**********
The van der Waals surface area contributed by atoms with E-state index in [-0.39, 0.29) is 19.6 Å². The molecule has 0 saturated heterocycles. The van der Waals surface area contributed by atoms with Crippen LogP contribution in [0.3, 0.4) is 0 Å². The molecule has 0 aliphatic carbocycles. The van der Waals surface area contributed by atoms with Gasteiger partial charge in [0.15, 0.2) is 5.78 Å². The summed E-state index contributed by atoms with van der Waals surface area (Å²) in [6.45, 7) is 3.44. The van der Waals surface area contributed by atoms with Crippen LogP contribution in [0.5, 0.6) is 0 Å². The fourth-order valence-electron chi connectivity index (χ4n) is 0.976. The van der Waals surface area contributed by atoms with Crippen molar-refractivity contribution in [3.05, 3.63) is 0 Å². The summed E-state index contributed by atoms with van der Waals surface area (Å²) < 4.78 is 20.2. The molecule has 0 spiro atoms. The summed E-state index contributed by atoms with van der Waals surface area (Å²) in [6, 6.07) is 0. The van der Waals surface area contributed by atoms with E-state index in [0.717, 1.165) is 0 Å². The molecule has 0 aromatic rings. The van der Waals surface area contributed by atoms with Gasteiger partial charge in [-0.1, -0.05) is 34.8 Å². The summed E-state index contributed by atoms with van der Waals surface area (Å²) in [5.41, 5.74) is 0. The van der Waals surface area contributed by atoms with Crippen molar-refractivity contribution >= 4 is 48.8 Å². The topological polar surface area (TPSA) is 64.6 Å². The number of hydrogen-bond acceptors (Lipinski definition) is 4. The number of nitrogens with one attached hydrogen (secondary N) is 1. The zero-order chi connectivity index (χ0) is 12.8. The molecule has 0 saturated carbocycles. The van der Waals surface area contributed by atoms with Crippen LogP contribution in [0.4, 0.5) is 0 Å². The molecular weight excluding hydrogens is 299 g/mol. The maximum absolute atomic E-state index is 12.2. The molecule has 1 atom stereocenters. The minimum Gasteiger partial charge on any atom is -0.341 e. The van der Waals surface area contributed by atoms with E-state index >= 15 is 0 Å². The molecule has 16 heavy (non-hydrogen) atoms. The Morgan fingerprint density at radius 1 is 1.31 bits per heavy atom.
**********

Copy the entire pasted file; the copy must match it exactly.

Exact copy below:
The van der Waals surface area contributed by atoms with E-state index in [-0.39, 0.29) is 19.6 Å². The molecule has 0 saturated heterocycles. The van der Waals surface area contributed by atoms with Crippen LogP contribution in [0.3, 0.4) is 0 Å². The molecule has 0 aliphatic carbocycles. The van der Waals surface area contributed by atoms with Gasteiger partial charge in [0.15, 0.2) is 5.78 Å². The summed E-state index contributed by atoms with van der Waals surface area (Å²) in [6.45, 7) is 3.44. The van der Waals surface area contributed by atoms with Crippen LogP contribution in [0.5, 0.6) is 0 Å². The fourth-order valence-electron chi connectivity index (χ4n) is 0.976. The van der Waals surface area contributed by atoms with Crippen molar-refractivity contribution in [3.05, 3.63) is 0 Å². The summed E-state index contributed by atoms with van der Waals surface area (Å²) < 4.78 is 20.2. The molecule has 0 spiro atoms. The summed E-state index contributed by atoms with van der Waals surface area (Å²) in [6, 6.07) is 0. The van der Waals surface area contributed by atoms with E-state index in [0.717, 1.165) is 0 Å². The molecule has 0 aromatic rings. The van der Waals surface area contributed by atoms with Gasteiger partial charge in [-0.1, -0.05) is 34.8 Å². The summed E-state index contributed by atoms with van der Waals surface area (Å²) in [5.41, 5.74) is 0. The van der Waals surface area contributed by atoms with Crippen molar-refractivity contribution >= 4 is 48.8 Å². The topological polar surface area (TPSA) is 64.6 Å². The number of hydrogen-bond acceptors (Lipinski definition) is 4. The number of nitrogens with one attached hydrogen (secondary N) is 1. The zero-order chi connectivity index (χ0) is 12.8. The molecule has 0 saturated carbocycles. The van der Waals surface area contributed by atoms with Crippen LogP contribution in [0.4, 0.5) is 0 Å². The molecular weight excluding hydrogens is 299 g/mol. The maximum absolute atomic E-state index is 12.2. The molecule has 1 atom stereocenters. The minimum Gasteiger partial charge on any atom is -0.341 e. The van der Waals surface area contributed by atoms with E-state index >= 15 is 0 Å². The molecule has 16 heavy (non-hydrogen) atoms. The Morgan fingerprint density at radius 1 is 1.31 bits per heavy atom.